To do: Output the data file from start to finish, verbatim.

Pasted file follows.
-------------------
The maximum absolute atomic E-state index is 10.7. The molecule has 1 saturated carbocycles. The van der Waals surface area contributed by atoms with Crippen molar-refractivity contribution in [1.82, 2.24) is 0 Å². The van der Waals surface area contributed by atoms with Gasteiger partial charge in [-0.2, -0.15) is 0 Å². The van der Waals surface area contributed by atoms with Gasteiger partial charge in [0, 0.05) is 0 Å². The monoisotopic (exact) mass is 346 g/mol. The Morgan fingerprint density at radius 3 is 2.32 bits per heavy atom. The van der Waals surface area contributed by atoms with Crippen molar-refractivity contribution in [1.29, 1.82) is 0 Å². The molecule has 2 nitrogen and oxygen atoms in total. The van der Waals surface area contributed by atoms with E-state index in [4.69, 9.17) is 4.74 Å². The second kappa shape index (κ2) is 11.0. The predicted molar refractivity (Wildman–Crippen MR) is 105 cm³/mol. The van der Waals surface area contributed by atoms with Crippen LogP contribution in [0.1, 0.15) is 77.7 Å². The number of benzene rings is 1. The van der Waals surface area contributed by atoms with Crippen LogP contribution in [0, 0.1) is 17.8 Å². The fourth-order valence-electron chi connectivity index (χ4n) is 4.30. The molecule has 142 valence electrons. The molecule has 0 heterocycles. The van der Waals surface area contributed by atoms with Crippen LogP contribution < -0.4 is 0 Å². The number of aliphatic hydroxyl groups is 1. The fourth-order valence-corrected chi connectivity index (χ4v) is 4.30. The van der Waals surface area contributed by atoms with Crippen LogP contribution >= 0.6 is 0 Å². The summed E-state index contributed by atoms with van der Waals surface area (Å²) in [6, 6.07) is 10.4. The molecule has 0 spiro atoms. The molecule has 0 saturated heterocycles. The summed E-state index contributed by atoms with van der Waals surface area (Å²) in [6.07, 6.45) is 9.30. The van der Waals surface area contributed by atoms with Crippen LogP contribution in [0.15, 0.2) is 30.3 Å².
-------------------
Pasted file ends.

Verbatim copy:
The maximum absolute atomic E-state index is 10.7. The molecule has 1 saturated carbocycles. The van der Waals surface area contributed by atoms with Crippen molar-refractivity contribution in [1.82, 2.24) is 0 Å². The van der Waals surface area contributed by atoms with Gasteiger partial charge in [-0.2, -0.15) is 0 Å². The van der Waals surface area contributed by atoms with Gasteiger partial charge in [0, 0.05) is 0 Å². The monoisotopic (exact) mass is 346 g/mol. The Morgan fingerprint density at radius 3 is 2.32 bits per heavy atom. The van der Waals surface area contributed by atoms with Crippen molar-refractivity contribution in [1.29, 1.82) is 0 Å². The molecule has 2 nitrogen and oxygen atoms in total. The van der Waals surface area contributed by atoms with E-state index in [4.69, 9.17) is 4.74 Å². The second kappa shape index (κ2) is 11.0. The predicted molar refractivity (Wildman–Crippen MR) is 105 cm³/mol. The van der Waals surface area contributed by atoms with Crippen LogP contribution in [0.1, 0.15) is 77.7 Å². The number of benzene rings is 1. The van der Waals surface area contributed by atoms with Crippen LogP contribution in [0, 0.1) is 17.8 Å². The fourth-order valence-electron chi connectivity index (χ4n) is 4.30. The molecule has 142 valence electrons. The molecule has 0 heterocycles. The van der Waals surface area contributed by atoms with Crippen LogP contribution < -0.4 is 0 Å². The number of aliphatic hydroxyl groups is 1. The fourth-order valence-corrected chi connectivity index (χ4v) is 4.30. The van der Waals surface area contributed by atoms with Crippen LogP contribution >= 0.6 is 0 Å². The summed E-state index contributed by atoms with van der Waals surface area (Å²) in [6, 6.07) is 10.4. The molecule has 0 spiro atoms. The molecule has 0 saturated heterocycles. The summed E-state index contributed by atoms with van der Waals surface area (Å²) in [6.07, 6.45) is 9.30. The van der Waals surface area contributed by atoms with Crippen LogP contribution in [0.15, 0.2) is 30.3 Å².